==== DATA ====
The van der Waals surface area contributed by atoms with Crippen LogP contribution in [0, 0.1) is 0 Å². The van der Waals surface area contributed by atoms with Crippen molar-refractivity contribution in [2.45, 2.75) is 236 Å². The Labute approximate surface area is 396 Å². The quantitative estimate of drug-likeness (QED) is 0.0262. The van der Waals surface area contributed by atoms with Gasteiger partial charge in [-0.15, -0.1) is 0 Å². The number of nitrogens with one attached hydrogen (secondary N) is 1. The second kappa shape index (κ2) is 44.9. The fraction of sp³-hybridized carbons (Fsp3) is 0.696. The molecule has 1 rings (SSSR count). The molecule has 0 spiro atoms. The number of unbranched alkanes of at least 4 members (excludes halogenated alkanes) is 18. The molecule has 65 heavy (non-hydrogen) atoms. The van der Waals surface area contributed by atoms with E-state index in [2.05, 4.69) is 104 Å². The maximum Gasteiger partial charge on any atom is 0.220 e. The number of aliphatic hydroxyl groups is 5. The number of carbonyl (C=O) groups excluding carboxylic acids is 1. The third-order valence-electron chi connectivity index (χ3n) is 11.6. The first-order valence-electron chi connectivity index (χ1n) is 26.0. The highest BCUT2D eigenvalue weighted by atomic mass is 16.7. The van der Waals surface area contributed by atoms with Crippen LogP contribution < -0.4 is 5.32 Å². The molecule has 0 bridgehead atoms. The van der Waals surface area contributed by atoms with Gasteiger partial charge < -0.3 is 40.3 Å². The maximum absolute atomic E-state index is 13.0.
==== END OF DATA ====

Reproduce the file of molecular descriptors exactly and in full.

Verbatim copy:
The van der Waals surface area contributed by atoms with Crippen LogP contribution in [0, 0.1) is 0 Å². The van der Waals surface area contributed by atoms with Crippen molar-refractivity contribution in [2.45, 2.75) is 236 Å². The Labute approximate surface area is 396 Å². The quantitative estimate of drug-likeness (QED) is 0.0262. The van der Waals surface area contributed by atoms with Gasteiger partial charge in [-0.15, -0.1) is 0 Å². The number of nitrogens with one attached hydrogen (secondary N) is 1. The second kappa shape index (κ2) is 44.9. The fraction of sp³-hybridized carbons (Fsp3) is 0.696. The molecule has 1 rings (SSSR count). The molecule has 0 spiro atoms. The number of unbranched alkanes of at least 4 members (excludes halogenated alkanes) is 18. The molecule has 65 heavy (non-hydrogen) atoms. The van der Waals surface area contributed by atoms with E-state index in [2.05, 4.69) is 104 Å². The maximum Gasteiger partial charge on any atom is 0.220 e. The number of aliphatic hydroxyl groups is 5. The number of carbonyl (C=O) groups excluding carboxylic acids is 1. The third-order valence-electron chi connectivity index (χ3n) is 11.6. The first-order valence-electron chi connectivity index (χ1n) is 26.0. The highest BCUT2D eigenvalue weighted by atomic mass is 16.7. The van der Waals surface area contributed by atoms with Crippen LogP contribution < -0.4 is 5.32 Å². The molecule has 0 bridgehead atoms. The van der Waals surface area contributed by atoms with Gasteiger partial charge < -0.3 is 40.3 Å². The maximum absolute atomic E-state index is 13.0.